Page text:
1) What experience makes you the best candidate to serve as trustee?
I am a 28 year old African American Oak Park business owner, who grew up in a home in Oak Park and rents here as an adult. The life experiences I’ve had living here give me a perspective that the Village Board needs. The Village Board needs more renters, more people of color and younger voices to bring those perspectives to the table. In addition, I serve on the board of the OPRF Chamber of Commerce, The North Avenue District board, and the associates board of Housing Opportunities and Maintenance for the Elderly (H.O.M.E.). Importantly, I know what it means to represent Oak Parkers and govern a taxing body as I was elected to the Oak Park Library Board in 2017. These experiences, particularly my role as Finance Officer of the Library Board, have given me a lot of practice building consensus, dealing with objections, fighting through contentious conversations and much more. I believe my life experience, my community board experience and my experience as an elected official make me a strong candidate for Village Trustee.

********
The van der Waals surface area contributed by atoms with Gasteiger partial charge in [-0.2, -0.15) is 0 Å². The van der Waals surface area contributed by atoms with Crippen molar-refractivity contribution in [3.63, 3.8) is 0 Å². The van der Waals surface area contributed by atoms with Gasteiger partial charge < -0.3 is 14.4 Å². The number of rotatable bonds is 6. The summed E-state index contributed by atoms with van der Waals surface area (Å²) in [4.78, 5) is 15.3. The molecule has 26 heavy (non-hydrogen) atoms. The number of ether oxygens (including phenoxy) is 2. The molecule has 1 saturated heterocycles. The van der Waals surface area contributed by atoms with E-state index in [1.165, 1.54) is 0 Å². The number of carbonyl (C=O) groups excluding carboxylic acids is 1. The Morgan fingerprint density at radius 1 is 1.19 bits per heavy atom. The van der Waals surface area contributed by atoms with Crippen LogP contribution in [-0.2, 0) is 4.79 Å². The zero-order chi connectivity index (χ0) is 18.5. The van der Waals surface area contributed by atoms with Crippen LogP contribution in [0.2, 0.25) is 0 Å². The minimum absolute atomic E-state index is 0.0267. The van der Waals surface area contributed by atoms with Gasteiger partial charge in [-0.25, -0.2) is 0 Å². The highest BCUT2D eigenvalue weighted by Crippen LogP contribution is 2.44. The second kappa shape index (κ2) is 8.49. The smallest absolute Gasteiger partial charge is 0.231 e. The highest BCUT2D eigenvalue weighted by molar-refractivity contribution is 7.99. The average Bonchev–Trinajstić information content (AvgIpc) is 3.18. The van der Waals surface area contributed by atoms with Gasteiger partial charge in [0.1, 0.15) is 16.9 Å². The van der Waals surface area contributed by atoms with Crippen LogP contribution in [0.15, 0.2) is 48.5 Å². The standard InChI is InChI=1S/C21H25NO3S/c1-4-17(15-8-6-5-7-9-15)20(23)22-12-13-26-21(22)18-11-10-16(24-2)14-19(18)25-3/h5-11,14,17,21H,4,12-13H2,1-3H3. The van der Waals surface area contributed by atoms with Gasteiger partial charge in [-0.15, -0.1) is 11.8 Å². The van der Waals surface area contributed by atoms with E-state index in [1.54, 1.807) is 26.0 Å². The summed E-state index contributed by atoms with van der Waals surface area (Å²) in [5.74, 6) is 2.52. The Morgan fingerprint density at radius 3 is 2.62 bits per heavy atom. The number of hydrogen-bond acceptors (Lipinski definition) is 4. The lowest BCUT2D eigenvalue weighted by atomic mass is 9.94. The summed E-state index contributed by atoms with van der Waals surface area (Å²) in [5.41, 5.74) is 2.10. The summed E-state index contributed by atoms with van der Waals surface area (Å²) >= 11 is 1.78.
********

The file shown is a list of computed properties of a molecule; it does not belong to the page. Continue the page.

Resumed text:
2) What do you consider the top three issues of concern in Oak Park and how would you address them
as a trustee?
Diversity of the Board, Parking and Affordability.
Diversity of the Board- The current Village Board does not embody the diversity of Oak Park. We need more renters on the Board to bring their perspectives to the table. We need more people of color to bring those voices to the table. We need younger voices as well. These are all perspectives I can and will bring to the Board if elected.
Parking- Last year I was walking with a renter near Austin and Harrison and she pointed to the Village-owned parking lot and said, “This is the reason I don’t live in Oak Park anymore”. She went on to explain that $250 four times a year is what she paid to park in that lot and the spot was not guaranteed on a quarterly basis. For her, this cost was more than one month’s rent additional a year, so she moved. This cost is not sustainable if we want to keep an economically and racially diverse community. The Village Board must be intentional about reducing this cost. In addition, as a service business owner, I also know firsthand the challenges businesses face navigating the complex and expensive parking regulations throughout the Village. I believe in reducing costs, simplifying restrictions and balancing the needs of renters, homeowners, businesses and visitor.